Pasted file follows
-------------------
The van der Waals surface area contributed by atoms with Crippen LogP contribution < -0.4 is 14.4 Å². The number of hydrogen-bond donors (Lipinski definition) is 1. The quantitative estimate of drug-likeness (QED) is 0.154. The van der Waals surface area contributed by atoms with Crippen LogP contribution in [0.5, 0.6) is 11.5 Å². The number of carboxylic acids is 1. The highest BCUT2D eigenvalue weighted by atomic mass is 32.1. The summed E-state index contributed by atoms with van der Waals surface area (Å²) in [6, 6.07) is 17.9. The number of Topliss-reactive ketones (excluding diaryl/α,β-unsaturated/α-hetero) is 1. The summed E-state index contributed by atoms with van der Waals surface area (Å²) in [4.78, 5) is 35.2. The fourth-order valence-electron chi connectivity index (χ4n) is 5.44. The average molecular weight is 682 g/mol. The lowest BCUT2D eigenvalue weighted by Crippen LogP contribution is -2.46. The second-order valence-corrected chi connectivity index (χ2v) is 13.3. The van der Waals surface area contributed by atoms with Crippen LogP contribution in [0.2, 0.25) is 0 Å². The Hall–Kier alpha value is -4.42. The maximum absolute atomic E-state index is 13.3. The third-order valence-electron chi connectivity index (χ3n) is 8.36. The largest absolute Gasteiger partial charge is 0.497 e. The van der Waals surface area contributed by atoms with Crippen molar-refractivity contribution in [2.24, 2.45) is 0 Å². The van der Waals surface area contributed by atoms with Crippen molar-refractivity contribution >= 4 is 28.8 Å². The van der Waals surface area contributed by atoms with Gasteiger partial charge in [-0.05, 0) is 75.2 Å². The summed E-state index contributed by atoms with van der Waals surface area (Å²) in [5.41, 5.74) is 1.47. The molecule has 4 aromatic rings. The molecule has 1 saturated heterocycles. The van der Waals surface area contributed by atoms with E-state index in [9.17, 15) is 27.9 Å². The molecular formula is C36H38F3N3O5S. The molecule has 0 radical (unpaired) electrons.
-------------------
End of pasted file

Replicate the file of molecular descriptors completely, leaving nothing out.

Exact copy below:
The van der Waals surface area contributed by atoms with Crippen LogP contribution < -0.4 is 14.4 Å². The number of hydrogen-bond donors (Lipinski definition) is 1. The quantitative estimate of drug-likeness (QED) is 0.154. The van der Waals surface area contributed by atoms with Crippen LogP contribution in [0.5, 0.6) is 11.5 Å². The number of carboxylic acids is 1. The highest BCUT2D eigenvalue weighted by atomic mass is 32.1. The summed E-state index contributed by atoms with van der Waals surface area (Å²) in [6, 6.07) is 17.9. The number of Topliss-reactive ketones (excluding diaryl/α,β-unsaturated/α-hetero) is 1. The summed E-state index contributed by atoms with van der Waals surface area (Å²) in [4.78, 5) is 35.2. The fourth-order valence-electron chi connectivity index (χ4n) is 5.44. The average molecular weight is 682 g/mol. The lowest BCUT2D eigenvalue weighted by Crippen LogP contribution is -2.46. The second-order valence-corrected chi connectivity index (χ2v) is 13.3. The van der Waals surface area contributed by atoms with Crippen LogP contribution in [0.2, 0.25) is 0 Å². The Hall–Kier alpha value is -4.42. The maximum absolute atomic E-state index is 13.3. The third-order valence-electron chi connectivity index (χ3n) is 8.36. The largest absolute Gasteiger partial charge is 0.497 e. The van der Waals surface area contributed by atoms with Crippen molar-refractivity contribution in [2.24, 2.45) is 0 Å². The van der Waals surface area contributed by atoms with Crippen molar-refractivity contribution >= 4 is 28.8 Å². The van der Waals surface area contributed by atoms with Gasteiger partial charge in [-0.05, 0) is 75.2 Å². The summed E-state index contributed by atoms with van der Waals surface area (Å²) in [5.41, 5.74) is 1.47. The molecule has 4 aromatic rings. The molecule has 1 saturated heterocycles. The van der Waals surface area contributed by atoms with E-state index in [9.17, 15) is 27.9 Å². The molecular formula is C36H38F3N3O5S. The molecule has 0 radical (unpaired) electrons.